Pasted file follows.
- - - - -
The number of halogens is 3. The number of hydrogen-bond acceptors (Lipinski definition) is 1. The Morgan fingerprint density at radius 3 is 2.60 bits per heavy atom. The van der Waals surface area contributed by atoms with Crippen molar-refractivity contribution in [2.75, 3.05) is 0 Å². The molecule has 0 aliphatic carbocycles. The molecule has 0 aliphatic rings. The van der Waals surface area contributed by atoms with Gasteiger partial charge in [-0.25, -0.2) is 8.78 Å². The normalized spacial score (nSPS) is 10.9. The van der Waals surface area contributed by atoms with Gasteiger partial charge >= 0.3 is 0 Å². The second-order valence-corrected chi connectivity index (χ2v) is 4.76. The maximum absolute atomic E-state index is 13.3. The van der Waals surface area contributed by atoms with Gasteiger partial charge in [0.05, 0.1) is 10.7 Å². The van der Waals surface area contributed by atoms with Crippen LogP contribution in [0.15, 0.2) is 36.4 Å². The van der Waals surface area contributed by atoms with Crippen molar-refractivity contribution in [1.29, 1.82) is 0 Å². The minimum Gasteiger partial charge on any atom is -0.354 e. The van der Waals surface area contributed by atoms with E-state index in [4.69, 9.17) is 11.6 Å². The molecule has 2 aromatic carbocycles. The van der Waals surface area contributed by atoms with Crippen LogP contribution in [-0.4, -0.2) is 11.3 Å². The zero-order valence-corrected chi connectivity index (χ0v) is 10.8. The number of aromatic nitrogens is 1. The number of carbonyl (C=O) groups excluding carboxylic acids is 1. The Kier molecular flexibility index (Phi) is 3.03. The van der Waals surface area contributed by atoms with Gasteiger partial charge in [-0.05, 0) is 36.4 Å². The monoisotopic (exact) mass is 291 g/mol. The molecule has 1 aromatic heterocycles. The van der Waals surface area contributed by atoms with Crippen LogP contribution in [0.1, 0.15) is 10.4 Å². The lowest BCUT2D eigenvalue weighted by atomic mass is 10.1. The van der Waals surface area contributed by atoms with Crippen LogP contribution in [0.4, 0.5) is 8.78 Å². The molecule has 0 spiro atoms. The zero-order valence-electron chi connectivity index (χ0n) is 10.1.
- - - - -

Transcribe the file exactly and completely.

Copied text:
The number of halogens is 3. The number of hydrogen-bond acceptors (Lipinski definition) is 1. The Morgan fingerprint density at radius 3 is 2.60 bits per heavy atom. The van der Waals surface area contributed by atoms with Crippen molar-refractivity contribution in [2.75, 3.05) is 0 Å². The molecule has 0 aliphatic carbocycles. The molecule has 0 aliphatic rings. The van der Waals surface area contributed by atoms with Gasteiger partial charge in [-0.25, -0.2) is 8.78 Å². The normalized spacial score (nSPS) is 10.9. The van der Waals surface area contributed by atoms with Gasteiger partial charge >= 0.3 is 0 Å². The second-order valence-corrected chi connectivity index (χ2v) is 4.76. The maximum absolute atomic E-state index is 13.3. The van der Waals surface area contributed by atoms with Gasteiger partial charge in [0.05, 0.1) is 10.7 Å². The van der Waals surface area contributed by atoms with Crippen LogP contribution in [0.15, 0.2) is 36.4 Å². The van der Waals surface area contributed by atoms with Crippen molar-refractivity contribution in [1.29, 1.82) is 0 Å². The minimum Gasteiger partial charge on any atom is -0.354 e. The van der Waals surface area contributed by atoms with E-state index in [4.69, 9.17) is 11.6 Å². The molecule has 2 aromatic carbocycles. The van der Waals surface area contributed by atoms with Crippen LogP contribution in [-0.4, -0.2) is 11.3 Å². The zero-order valence-corrected chi connectivity index (χ0v) is 10.8. The number of aromatic nitrogens is 1. The number of carbonyl (C=O) groups excluding carboxylic acids is 1. The Kier molecular flexibility index (Phi) is 3.03. The van der Waals surface area contributed by atoms with Gasteiger partial charge in [-0.05, 0) is 36.4 Å². The monoisotopic (exact) mass is 291 g/mol. The molecule has 1 aromatic heterocycles. The van der Waals surface area contributed by atoms with Crippen LogP contribution in [0.1, 0.15) is 10.4 Å². The lowest BCUT2D eigenvalue weighted by atomic mass is 10.1. The van der Waals surface area contributed by atoms with Crippen LogP contribution in [0.4, 0.5) is 8.78 Å². The molecule has 0 spiro atoms. The zero-order valence-electron chi connectivity index (χ0n) is 10.1.